We quickly see a picture forming: a picture in which inflation is increasing; lumber, steel, aluminum, PVC, ABS, epoxy, acrylics, and virtually all other manufacturing and construction raw material costs are rising; and the finished goods made from those raw materials are forced into higher pricing, whether a gallon of paint, a pail of construction adhesive, or a new residential home.

It is a picture in which the already challenged U.S. trucking fleet and driver shortage cannot be addressed soon enough—a picture in which facility shutdowns have exacerbated already existing shortages and lengthened supply lines that were already strained. In short, we have a mess—and we have a mess because the global supply chain is fundamentally lacking resilience, i.e., lacking the capacity to recover from difficulties quickly.

Clearly, changes need to be made in the global supply chain, and they need to be facilitated by those companies that rely upon it not only to remain in business but to flourish. The only way in which to increase resilience in the supply chain is to create greater visibility across the entire supply network, coupled with greater agility in responding to shifts in the environment.

Diversification—of the supplier base, production footprint, and transportation partners—will be increasingly necessary to avoid the pitfalls that we are experiencing in 2021 and contingency planning takes on much greater importance than has heretofore been the case, when such processes were more talked about than implemented.

Those who prefer to see the current, chaotic situation as a direct result of the pandemic, in light of the assumption that “things will return to normal” at some point in the future, have a very rude awakening ahead of them. Those enterprises that understand that the current issues have been developing over a period of many years, and that they will not go away just because COVID-19 does, are already beginning to realize that they need to take a new approach toward spreading their risk—even if it comes at a higher cost.

The crisis of 2020 made clear that the old ways of purchasing will no longer produce optimal results—we have had a powerful light shone on the importance of visibility across the supply chain. Increased data sharing by raw material producers, adhesive manufacturers, lumber suppliers, steel producers, et al., and end-use customers is truly going to be a necessity to avoid the kinds of surprises that are becoming increasingly common, and that wreak havoc with people and systems because they were not anticipated.

Of the nearly 150 executives responding to the Foley & Lardner LLP Global Supply Chain Disruption and Future Strategies Survey,9 70% agreed that, because of the lessons that they have learned from the pandemic, sourcing from the lowest-cost supplier will no longer be the sole focus in making supply decisions. Companies will place greater emphasis on partnering with suppliers that have more resilient and flexible processes to assure continuity of supply.

Sixty-two percent of respondents in this same study agreed that the pandemic will lessen companies’ focus on just-in-time manufacturing models in favor of warehousing and inventory banks for additional protections against shutdowns. Companies will reduce their reliance on single sources for the supply of various materials and components. Where dual sourcing is a viable option, manufacturers can, and should, qualify alternate suppliers with manufacturing operations in different locations.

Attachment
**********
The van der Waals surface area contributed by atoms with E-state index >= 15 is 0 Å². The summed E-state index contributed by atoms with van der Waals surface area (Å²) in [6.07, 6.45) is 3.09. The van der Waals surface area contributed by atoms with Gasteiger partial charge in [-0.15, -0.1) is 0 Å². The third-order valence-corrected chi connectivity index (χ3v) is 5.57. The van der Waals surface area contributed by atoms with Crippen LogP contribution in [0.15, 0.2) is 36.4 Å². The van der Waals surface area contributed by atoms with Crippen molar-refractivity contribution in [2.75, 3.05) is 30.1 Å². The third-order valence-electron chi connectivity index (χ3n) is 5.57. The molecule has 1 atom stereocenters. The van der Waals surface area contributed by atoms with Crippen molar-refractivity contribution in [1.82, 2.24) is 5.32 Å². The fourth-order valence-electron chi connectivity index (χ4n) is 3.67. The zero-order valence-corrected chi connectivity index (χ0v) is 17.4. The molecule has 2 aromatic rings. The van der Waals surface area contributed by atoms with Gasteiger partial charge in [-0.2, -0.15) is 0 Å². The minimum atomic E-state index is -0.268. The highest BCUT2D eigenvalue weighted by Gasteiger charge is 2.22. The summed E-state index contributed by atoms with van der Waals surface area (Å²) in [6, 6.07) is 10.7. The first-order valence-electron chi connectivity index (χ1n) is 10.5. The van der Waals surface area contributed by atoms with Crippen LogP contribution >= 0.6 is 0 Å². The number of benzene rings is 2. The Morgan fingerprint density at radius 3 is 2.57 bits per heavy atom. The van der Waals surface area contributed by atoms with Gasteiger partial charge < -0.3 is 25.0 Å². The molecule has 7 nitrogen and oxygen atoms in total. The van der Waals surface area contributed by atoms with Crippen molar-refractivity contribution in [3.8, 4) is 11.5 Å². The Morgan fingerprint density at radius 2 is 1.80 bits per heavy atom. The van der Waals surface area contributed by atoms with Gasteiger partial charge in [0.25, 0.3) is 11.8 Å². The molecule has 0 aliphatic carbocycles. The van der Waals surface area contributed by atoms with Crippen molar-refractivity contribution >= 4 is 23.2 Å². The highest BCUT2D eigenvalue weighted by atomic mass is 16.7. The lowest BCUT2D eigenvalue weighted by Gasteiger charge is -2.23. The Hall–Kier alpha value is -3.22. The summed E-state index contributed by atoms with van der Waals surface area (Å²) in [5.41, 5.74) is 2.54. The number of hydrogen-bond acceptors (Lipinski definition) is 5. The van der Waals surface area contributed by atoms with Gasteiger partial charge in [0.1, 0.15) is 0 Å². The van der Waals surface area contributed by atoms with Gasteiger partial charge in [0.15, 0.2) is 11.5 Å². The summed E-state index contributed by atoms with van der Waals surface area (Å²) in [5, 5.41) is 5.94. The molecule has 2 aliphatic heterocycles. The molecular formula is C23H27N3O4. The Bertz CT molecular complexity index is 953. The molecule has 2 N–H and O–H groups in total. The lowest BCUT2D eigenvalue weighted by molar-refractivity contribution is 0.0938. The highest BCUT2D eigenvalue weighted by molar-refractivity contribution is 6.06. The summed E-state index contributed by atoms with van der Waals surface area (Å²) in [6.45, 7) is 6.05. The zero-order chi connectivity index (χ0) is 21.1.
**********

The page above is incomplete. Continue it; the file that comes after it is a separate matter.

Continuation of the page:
It’s not pretty, it’s not going away anytime soon, and we won’t see the establishment of the “new normal” until 2022. Isn’t this plenty of incentive for anyone with common sense and a strong survival instinct to begin handling their supply chains differently going forward than they have in the past? Building resilience into the entire process is the only way forward, and it will require that we spend less time being concerned with the lowest price, the fastest delivery, minimum inventory, and the longest payment terms—and more time focusing on visibility, agility, diversification, and contingency planning.

With this in mind, it is time to take a look at an overview of how the U.S. paint and coatings industry performed in 2020, is performing in 2021, and is likely to perform in 2022.



  1. World Bank. “Global Recovery Strong but Uneven as Many Developing Countries Struggle with the Pandemic’s Lasting Effects,” June 8, 2021. (accessed on July 5, 2021).
  2. “Chinese Port Logjam Threatens Christmas Shipping Rush,” Paris, Costas. The Wall Street Journal, June 21, 2021. (accessed on July 11, 2021).
  3. Phillips, Matt. “As Lumber Prices Fall, the Threat of Inflation Loses Its Bite,” The New York Times July 19, 2021).
  4. Jacobs, Trent. As Temperatures Rise, U.S. Producers Expected to Recover Rapidly. Journal of Petroleum Technology, Feb 19, 2021. (accessed May 13, 2021).
  5. Trading Economics: U.S. Bureau of Economic Analysis. (accessed May 13, 2021).
  6. Trading Economics: Mortgage Bankers Association of America. (accessed Feb 26, 2021).
  7. Huff, Aaron. Driver Shortage Credited for Buoying Freight Economy in 2020 and Likely into 2021. Commercial Carrier Journal, Nov 11, 2020.
  8. Ratzlaff, Brady. “Lumber Industry and Home Building Materials Seeing a Drastic Increase in Price, Shortages.” Global News. April 30, 2021. (accessed May 13, 2021).
  9. Uetz, A.M.; Kalyvas, J.; Miller, V.; Wegrzyn, K. Global Supply Chain Disruption and Future Strategies Survey Report, September 2020. Foley & Lardner LLP website. May 13, 2021).
  10. Federal Reserve Bank of Atlanta. (accessed on July 10, 2021).
  11. Ferraris, Vittoria. “Global Auto Sales Forecast: The Recovery Gears Up,” S & P Global website. (accessed July 19, 2021).



CoatingsTech August 2021 | vol. 18, no. 8